Early in the evening on July 23, 1984, five year-old Ed was in the driveway with one of the neighbor kids learning the basics of tactical warfare with GI Joe action figures. Our moms were sitting in cheap folding lawn chairs. The day had been unbelievably hot, and by about 6 PM the sun had gone down enough to offer some shade and bring the temperature down under 90. Shortly after 6:00, with no warning we were all shocked by the loudest explosion I've ever heard before or since. It knocked one of the neighbor kids off of his bike. Crappy 1980s car alarms went off. It was the kind of loud that you could feel; the ground actually wobbled a little.
We hadn't a clue what happened. Earthquake? (Midwesterners have no idea what those actually are. It seemed plausible to us.) Russian nuclear strike? Plane crash? After a few minutes we decided that the nuclear plant in Braidwood, IL – about 30 miles away – had blown up. We didn't exactly know a lot about nuclear power as a group, so we figured it would just blow up like a giant bomb.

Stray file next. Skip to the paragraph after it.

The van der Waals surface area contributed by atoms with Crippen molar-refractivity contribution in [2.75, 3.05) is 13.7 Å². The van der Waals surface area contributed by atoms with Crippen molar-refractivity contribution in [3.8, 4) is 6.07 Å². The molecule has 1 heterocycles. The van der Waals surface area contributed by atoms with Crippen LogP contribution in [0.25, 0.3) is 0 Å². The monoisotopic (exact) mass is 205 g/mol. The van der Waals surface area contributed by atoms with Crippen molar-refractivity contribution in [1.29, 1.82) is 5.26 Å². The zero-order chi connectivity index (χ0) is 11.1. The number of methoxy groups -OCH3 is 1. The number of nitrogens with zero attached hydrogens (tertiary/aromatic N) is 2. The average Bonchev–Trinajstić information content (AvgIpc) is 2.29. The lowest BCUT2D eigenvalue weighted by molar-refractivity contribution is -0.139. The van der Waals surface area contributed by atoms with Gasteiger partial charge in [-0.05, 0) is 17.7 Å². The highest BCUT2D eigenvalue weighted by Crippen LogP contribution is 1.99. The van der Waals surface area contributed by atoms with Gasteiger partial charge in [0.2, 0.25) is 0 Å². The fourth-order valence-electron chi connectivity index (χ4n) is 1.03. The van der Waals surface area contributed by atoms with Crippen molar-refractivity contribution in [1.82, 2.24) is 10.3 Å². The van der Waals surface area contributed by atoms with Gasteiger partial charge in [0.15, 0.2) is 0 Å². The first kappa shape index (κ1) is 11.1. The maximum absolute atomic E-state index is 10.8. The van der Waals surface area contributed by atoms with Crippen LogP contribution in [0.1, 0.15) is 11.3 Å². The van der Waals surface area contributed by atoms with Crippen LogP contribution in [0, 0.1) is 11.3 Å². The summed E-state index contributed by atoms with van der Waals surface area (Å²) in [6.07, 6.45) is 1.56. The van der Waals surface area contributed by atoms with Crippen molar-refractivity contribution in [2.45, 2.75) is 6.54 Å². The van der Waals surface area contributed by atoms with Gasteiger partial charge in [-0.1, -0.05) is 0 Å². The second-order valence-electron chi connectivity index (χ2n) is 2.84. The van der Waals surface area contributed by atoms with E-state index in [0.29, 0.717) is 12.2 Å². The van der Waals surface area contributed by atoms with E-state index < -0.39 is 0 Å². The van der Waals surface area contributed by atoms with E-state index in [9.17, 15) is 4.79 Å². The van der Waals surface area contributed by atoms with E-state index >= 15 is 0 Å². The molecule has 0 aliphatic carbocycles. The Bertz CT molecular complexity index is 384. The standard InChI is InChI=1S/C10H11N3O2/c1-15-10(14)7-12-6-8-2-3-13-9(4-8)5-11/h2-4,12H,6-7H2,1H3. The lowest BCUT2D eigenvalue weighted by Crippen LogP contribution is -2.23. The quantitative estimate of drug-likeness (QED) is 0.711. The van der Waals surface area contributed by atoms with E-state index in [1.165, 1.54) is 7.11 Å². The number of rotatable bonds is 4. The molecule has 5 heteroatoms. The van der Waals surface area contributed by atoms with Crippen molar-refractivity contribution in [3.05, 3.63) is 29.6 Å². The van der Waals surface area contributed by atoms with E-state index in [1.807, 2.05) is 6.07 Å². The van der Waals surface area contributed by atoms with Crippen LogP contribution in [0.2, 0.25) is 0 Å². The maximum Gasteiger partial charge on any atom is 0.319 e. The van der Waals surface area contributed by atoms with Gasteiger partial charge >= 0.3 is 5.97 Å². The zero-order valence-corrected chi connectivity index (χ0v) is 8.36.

Well, we were close. Turns out that the Union Oil Refinery in Romeoville, IL (about 20 miles away) had been leaking gas into one of its tanks for days. A small fire broke out. As they began trying to extinguish it, the whole structure detonated in an explosion heard as far away as Indiana. A thirty-four ton tank was thrown over 500 feet through the air. Everything in the immediate vicinity was flattened. Seventeen people, including ten members of the fire department, died in the explosion. OSHA fined Union Oil, although a promise to prosecute company officials for safety violations (of course) never materialized.
I had an immediate and unusually vivid flashback to all of this when I saw the video from the fertilizer plant explosion in Texas. An explosion of that magnitude is the kind of thing that you can't explain but, if you experience it (from a safe distance, fortunately) you never forget it.